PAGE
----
As the leader of the teen boys, I have to say, my boys and I have had some interesting times together this summer: some really good and some really, really bad. From the frustrations in the gym to some really incredible Bible studies, nothing beats my main leader running to me with a smile on his face to tell me and everyone else that he got saved. To clarify, when I say main leader, that isn’t necessarily a good thing. Basically if he was bad one day, the rest followed. If he was good one day, the rest followed, mostly. 

I have to admit when he told me he got saved, I was caught off-guard and not sure if he was serious or if he’d gotten sound counsel. So I talked to him in the middle of glow games to follow up. Here we are in a pitch-black gym with glow sticks, black lights, people running around, and loud music blaring. But I managed to talk to him and see what he knew about salvation. Through talking to him, I was able to affirm that he was serious, and it was real to him. I could see that he caught it. This experience is the highlight of my entire summer. It made all the hard times, craziness, and exhaustion worth it. It’s like all of those things didn’t even happen once this kid told me he got saved.

I’ve been talking to the teen guys about leadership all summer. I’ve seen some step up, while others have told me they just want to be “regular.” A friend of mine always says, “Don’t talk about it. Be about it.” That saying has stuck with my guys, and while they don’t know everything about leadership, they know that good leaders follow Christ. They know that good leaders serve, and do not simply talk about service. And they also know that leaders are not perfect. Are all of them leaders? No. Do they all have the potential to be? You better believe it. In a community where they are told to get money, get girls, and act hard, I decided leadership is what they needed to hear about. So many people believe that our kids don’t have the potential to be leaders, but that is partially why they aren’t being leaders. If you ever have the opportunity to interact with our kids, first believe in them, then show them. I promise that if you show them that you believe in their potential, there is a better chance that they will see it. But as long as the generations before them tell them they can’t do something or they won’t amount to much, they are never going to believe they have potential. Never.

I believe in these children and students so that one day, they might believe in themselves. It took 6 weeks, but after pouring into him for 6 weeks and telling him he was a leader and believing it from week 1, it paid off. I look forward to the opportunity to disciple and mentor this kid in the coming years.


Brooke: You are Worthy. You are Loved.


My youth pastor used to tell me “Your life may be the only Bible some people read!” This is something that I have kept in my mind this summer as I have been interning at Light of the Village. The past five weeks have been filled with hugging, getting my hair done at the “beauty salon,” dancing, giving piggy back rides, playing the Wii with the kids, laughing, pushing kids on the swings, singing, and most importantly seeing God move in our kids.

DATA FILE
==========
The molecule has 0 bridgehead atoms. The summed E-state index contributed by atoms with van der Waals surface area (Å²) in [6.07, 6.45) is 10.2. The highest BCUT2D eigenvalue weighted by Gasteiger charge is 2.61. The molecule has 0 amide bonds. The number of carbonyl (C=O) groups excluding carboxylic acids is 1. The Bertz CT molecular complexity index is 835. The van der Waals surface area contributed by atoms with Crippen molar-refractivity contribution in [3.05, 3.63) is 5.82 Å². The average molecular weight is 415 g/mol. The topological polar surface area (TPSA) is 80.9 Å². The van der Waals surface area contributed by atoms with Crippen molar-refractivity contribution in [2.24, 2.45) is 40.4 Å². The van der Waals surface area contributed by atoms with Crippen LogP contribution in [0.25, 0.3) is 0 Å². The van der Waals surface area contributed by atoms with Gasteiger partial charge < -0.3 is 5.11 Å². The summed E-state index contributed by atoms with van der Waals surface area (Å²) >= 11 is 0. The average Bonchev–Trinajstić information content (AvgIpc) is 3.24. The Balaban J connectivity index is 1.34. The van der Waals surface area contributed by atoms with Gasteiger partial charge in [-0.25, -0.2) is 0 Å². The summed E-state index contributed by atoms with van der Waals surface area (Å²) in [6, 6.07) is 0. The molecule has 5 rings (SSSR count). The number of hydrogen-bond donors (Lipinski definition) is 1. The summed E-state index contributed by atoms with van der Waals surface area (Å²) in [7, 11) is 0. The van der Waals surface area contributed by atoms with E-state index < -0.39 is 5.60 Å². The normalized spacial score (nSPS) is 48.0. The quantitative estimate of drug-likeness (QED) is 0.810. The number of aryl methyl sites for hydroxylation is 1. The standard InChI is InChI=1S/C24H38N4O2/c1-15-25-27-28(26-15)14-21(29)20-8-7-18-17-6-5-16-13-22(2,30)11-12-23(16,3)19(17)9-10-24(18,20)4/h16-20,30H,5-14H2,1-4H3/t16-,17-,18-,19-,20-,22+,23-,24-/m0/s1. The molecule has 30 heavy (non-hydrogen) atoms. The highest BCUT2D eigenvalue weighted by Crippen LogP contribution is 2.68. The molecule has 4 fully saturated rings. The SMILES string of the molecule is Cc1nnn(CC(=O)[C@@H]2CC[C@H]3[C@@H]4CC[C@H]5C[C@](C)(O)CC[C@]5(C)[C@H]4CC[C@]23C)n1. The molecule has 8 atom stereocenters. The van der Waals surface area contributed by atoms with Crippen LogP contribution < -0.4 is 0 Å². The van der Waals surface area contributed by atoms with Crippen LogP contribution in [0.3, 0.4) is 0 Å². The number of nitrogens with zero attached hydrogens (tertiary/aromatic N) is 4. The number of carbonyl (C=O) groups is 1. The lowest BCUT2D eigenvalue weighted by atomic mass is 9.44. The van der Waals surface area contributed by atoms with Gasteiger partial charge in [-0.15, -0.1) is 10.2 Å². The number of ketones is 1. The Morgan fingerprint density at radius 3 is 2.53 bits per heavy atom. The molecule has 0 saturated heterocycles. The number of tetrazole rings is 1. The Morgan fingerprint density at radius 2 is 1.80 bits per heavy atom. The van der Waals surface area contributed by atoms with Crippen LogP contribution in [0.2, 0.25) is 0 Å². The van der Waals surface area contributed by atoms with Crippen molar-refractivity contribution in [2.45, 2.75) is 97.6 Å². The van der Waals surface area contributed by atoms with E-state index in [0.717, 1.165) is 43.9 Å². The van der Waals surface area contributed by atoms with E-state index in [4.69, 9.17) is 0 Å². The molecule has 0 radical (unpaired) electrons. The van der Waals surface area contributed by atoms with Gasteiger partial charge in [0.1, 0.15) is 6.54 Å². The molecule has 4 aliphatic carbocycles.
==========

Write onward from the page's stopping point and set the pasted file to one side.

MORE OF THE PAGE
I am the intern for the six and seven year olds, and I also teach the media rotation that all of the kids come to. I absolutely love doing Bible study with the six and seven year olds. They are at the age where they are so curious about everything, and they always are eager to learn new things during the Bible study. The first week of camp, we came up with movements for them to learn the Bible verse of the week which was Psalm 119:105 “Your Word is a lamp into my feet and a light into my path.” I challenged them all day to go home, memorize the verse, come back the next day, and recite it to me for a treat. The next day as soon as I got to camp, they ran up to me saying, “Miss Brooke, I know the Bible verse. Can I go first today?” Every single one of them knew their Bible verse, and I was so proud. 
One of my favorite parts of camp is assembly at the beginning of the day. Yes, it is chaotic, but the kids absolutely love it, and they get so excited over assembly.  We play a game, have a skit or a song, and then Mr. John comes and gives a message. We have a chant for everything we do! My favorite song is basically the anthem here at Light of the Village. I catch myself singing it ALL the time, even when I am not at camp. “J-E-S-U-S He is my everything. The J is for Jesus. The E is for eternity. The S is for salvation. And the rest is for US!” I promise you, the kids know every word to it. It makes my heart so happy to hear them all sing it! 
There is a program at LOV for some of the high school kids who have grown up coming to camp. They have the opportunity to become TeenLeaders. They are responsible for taking the kids to the different rotations through out the day, and they keep track of behavior. The kids truly love, respect, and listen to them. I have really enjoyed watching them step up as leaders and grow spiritually. It makes me so proud they chose to spend their summer serving Christ instead of getting caught up in all of the negative things that they are surrounded by.